of the woman that you love.

Alone and naked in the faint light

you stare at them.

 

Suddenly you’re wandering

with torches

deep into that mountain cave.

There, painted on the walls of granite,

her story, an old story,

a story untold

coming to life in the shadows of the flames.

 

 

Aden Thomas grew up in Central Wyoming near the Wind River Indian Reservation.  He has worked as a laborer, dishwasher, retail clerk, economic developer, and public agency executive.  His work has been featured, in addition to Turtle Island,  Rust + Moth and The Inflectionist Review. His recent book of poems, What Those Light Years Carry, is available through Amazon and Kelsay Books. Find more of his work at www.adenthomas.com.

 

 

Poem by Mark Thalman

Cascade Summit

Every evening a south bound freight

rumbles across the lake and dissipates . . .

While inside the cabin,

I stoke the fire that licks the logs

making fir pitch sizzle.

In a cast iron skillet,

Grandmother cooks the kokanee

caught this afternoon. 

We tune the radio to Ira Blue,

live from the Hungry Eye

in San Francisco. 

 

Sometimes he interviews movie stars

or discuses the Vietnam War,

where Jim, our lifelong friend,

was shot by a sniper,

and Craig, only 19,

killed in a firefight

while on patrol.  

 

The fire glows low.

A crescent moon,

slender as a fish hook,

catches cloud after cloud.

 

A steady wind reels them in,

until the boat of night

sails over the horizon

Mark Thalman is the author of Catching the Limit, Fairweather Books (2009). His poetry has been widely published for four decades.  His work has appeared in Carolina Quarterly, CutBank, Pedestal Magazine, and Verse Daily among others.  He received his MFA from the University of Oregon, and has been teaching English in the public schools for 34 years.  Thalman is the editor of poetry.us.com.  He lives in Forest Grove, Oregon.  For more information please visit www.markthalman.com.

 poem by James Dott

Arrival
    Cape Cod, 1620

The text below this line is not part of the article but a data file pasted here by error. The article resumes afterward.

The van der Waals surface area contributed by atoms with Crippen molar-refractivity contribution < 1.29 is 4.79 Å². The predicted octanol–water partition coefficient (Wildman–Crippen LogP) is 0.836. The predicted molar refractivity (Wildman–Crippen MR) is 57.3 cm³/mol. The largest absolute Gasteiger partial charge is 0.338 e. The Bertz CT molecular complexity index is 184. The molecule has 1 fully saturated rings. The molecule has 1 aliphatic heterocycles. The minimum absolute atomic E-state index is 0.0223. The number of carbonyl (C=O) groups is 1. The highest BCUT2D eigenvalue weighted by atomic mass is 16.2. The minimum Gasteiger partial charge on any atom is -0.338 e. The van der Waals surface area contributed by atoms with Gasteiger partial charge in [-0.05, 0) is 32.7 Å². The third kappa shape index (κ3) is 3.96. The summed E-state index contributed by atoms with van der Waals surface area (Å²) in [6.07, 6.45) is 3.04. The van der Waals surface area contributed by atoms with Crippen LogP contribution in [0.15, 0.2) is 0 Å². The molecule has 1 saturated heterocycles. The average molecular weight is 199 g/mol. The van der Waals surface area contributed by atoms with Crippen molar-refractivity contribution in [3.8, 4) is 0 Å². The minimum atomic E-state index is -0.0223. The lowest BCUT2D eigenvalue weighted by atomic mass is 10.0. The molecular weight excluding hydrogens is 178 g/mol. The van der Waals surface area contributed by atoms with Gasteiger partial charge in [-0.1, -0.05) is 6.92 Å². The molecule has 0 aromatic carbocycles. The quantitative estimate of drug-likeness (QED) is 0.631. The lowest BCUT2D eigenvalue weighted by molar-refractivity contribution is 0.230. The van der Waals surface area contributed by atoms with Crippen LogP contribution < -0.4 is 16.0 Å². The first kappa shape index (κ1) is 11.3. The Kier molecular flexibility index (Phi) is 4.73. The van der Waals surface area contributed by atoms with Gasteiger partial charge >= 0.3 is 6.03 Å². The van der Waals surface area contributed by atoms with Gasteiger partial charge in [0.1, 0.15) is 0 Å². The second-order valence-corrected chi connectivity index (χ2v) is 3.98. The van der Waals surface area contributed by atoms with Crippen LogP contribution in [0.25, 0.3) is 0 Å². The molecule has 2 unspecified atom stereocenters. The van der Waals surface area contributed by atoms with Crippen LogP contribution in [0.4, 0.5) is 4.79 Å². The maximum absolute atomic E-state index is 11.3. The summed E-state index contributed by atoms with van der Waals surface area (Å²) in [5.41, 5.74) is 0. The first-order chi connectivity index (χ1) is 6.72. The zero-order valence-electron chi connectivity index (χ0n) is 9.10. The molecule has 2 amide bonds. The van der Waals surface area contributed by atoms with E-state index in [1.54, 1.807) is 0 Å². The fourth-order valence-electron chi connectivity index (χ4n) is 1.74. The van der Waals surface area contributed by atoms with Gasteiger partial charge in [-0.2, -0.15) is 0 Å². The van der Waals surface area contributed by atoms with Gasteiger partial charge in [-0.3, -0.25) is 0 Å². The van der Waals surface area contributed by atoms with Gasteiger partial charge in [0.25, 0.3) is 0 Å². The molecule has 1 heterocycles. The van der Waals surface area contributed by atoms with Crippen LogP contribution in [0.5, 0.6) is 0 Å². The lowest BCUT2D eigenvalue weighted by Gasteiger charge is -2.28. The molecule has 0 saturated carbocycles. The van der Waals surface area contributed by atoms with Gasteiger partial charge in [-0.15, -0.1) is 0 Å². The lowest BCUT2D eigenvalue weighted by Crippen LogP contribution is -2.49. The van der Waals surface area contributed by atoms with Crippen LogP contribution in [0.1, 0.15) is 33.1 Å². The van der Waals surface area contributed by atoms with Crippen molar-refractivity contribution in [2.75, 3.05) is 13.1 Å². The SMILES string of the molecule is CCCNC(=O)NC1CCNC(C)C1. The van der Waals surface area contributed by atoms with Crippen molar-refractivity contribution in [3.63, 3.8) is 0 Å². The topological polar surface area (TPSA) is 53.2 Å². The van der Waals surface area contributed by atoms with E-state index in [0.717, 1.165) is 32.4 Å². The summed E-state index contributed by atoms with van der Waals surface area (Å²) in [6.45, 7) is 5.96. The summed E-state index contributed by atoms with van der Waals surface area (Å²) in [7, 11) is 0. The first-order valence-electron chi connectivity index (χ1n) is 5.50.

No Middle Passage, a chosen voyage,
only one death,
yet no small test of faith,
the crowded stench
unbathed bodies, their wastes,
lice, weevils, fouled water, the sailors’ taunting curses,
it was one of them who died
as you sow so shall you reap,
the pitch and wallow in weeks of heaving storm swell

A moonless night,
scattered stars, frost on rigging, the cry, land,
a lighter band above the darker sea
distant hiss of waves on sand
a prayer for this the promised shore

With morning they rowed to shore
younger children ran the beach
she walked the dune ridge
to an ice-rimmed pond
white swans took flight,
she stopped,
turned seaward, slid down,
dug a bowl in the sand
water welled up
she dipped a finger
licked
fresh not salt
then the voice
from behind her left shoulder
"I am your source, your spring
grasp me, I will slip away
immerse in me, I will float you
I will be the stream that delivers you
to your final ocean
drink of me"

She cupped her hands,
they filled, she lifted them
she drank


James (Jim) Dott. taught elementary elementary school for over thirty years and now writes, hikes, and gardens.  Jim’s work has appeared in Written River, Green Linden, and Turtle Island Quarterly.  He has a chapbook, A Glossary of Memory.  His website is jamesdott.com.  Jim lives with his family in Astoria, Oregon.